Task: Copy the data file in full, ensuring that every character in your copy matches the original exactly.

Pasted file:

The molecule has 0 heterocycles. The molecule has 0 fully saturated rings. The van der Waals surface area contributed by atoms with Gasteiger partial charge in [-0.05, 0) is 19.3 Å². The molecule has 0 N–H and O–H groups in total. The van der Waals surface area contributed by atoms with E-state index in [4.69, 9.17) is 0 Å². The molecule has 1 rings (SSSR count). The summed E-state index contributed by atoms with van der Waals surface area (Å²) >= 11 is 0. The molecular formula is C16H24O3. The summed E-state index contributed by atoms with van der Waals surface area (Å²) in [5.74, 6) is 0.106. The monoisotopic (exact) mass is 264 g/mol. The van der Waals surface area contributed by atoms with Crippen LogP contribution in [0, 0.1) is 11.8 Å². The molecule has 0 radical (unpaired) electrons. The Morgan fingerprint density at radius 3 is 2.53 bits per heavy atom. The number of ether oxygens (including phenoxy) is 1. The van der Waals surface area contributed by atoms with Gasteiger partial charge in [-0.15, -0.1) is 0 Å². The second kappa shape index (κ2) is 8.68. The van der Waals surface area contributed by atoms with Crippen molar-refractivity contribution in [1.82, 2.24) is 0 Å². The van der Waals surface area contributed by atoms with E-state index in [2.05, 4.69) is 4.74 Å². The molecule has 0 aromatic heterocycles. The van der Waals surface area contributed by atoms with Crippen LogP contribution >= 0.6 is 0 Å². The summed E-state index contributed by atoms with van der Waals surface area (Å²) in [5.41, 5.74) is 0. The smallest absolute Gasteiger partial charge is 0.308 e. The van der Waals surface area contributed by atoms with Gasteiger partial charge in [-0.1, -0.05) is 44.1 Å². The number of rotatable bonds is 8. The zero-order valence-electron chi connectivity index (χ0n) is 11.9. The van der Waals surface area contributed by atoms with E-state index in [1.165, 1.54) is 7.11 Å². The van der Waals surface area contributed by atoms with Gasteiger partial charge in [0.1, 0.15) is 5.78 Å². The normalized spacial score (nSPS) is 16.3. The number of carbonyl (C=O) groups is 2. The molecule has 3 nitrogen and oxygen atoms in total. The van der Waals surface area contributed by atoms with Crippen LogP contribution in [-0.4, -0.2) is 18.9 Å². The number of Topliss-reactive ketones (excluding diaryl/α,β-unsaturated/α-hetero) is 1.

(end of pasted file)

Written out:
The molecule has 0 heterocycles. The molecule has 0 fully saturated rings. The van der Waals surface area contributed by atoms with Gasteiger partial charge in [-0.05, 0) is 19.3 Å². The molecule has 0 N–H and O–H groups in total. The van der Waals surface area contributed by atoms with E-state index in [4.69, 9.17) is 0 Å². The molecule has 1 rings (SSSR count). The summed E-state index contributed by atoms with van der Waals surface area (Å²) >= 11 is 0. The molecular formula is C16H24O3. The summed E-state index contributed by atoms with van der Waals surface area (Å²) in [5.74, 6) is 0.106. The monoisotopic (exact) mass is 264 g/mol. The van der Waals surface area contributed by atoms with Crippen LogP contribution in [0, 0.1) is 11.8 Å². The molecule has 0 radical (unpaired) electrons. The Morgan fingerprint density at radius 3 is 2.53 bits per heavy atom. The number of ether oxygens (including phenoxy) is 1. The van der Waals surface area contributed by atoms with Gasteiger partial charge in [-0.15, -0.1) is 0 Å². The second kappa shape index (κ2) is 8.68. The van der Waals surface area contributed by atoms with Crippen molar-refractivity contribution in [1.82, 2.24) is 0 Å². The van der Waals surface area contributed by atoms with E-state index in [2.05, 4.69) is 4.74 Å². The molecule has 0 aromatic heterocycles. The van der Waals surface area contributed by atoms with Crippen LogP contribution >= 0.6 is 0 Å². The summed E-state index contributed by atoms with van der Waals surface area (Å²) in [5.41, 5.74) is 0. The smallest absolute Gasteiger partial charge is 0.308 e. The van der Waals surface area contributed by atoms with Gasteiger partial charge in [-0.1, -0.05) is 44.1 Å². The number of rotatable bonds is 8. The zero-order valence-electron chi connectivity index (χ0n) is 11.9. The van der Waals surface area contributed by atoms with E-state index in [1.165, 1.54) is 7.11 Å². The van der Waals surface area contributed by atoms with Gasteiger partial charge in [0.1, 0.15) is 5.78 Å². The normalized spacial score (nSPS) is 16.3. The number of carbonyl (C=O) groups is 2. The molecule has 3 nitrogen and oxygen atoms in total. The van der Waals surface area contributed by atoms with Crippen LogP contribution in [-0.4, -0.2) is 18.9 Å². The number of Topliss-reactive ketones (excluding diaryl/α,β-unsaturated/α-hetero) is 1.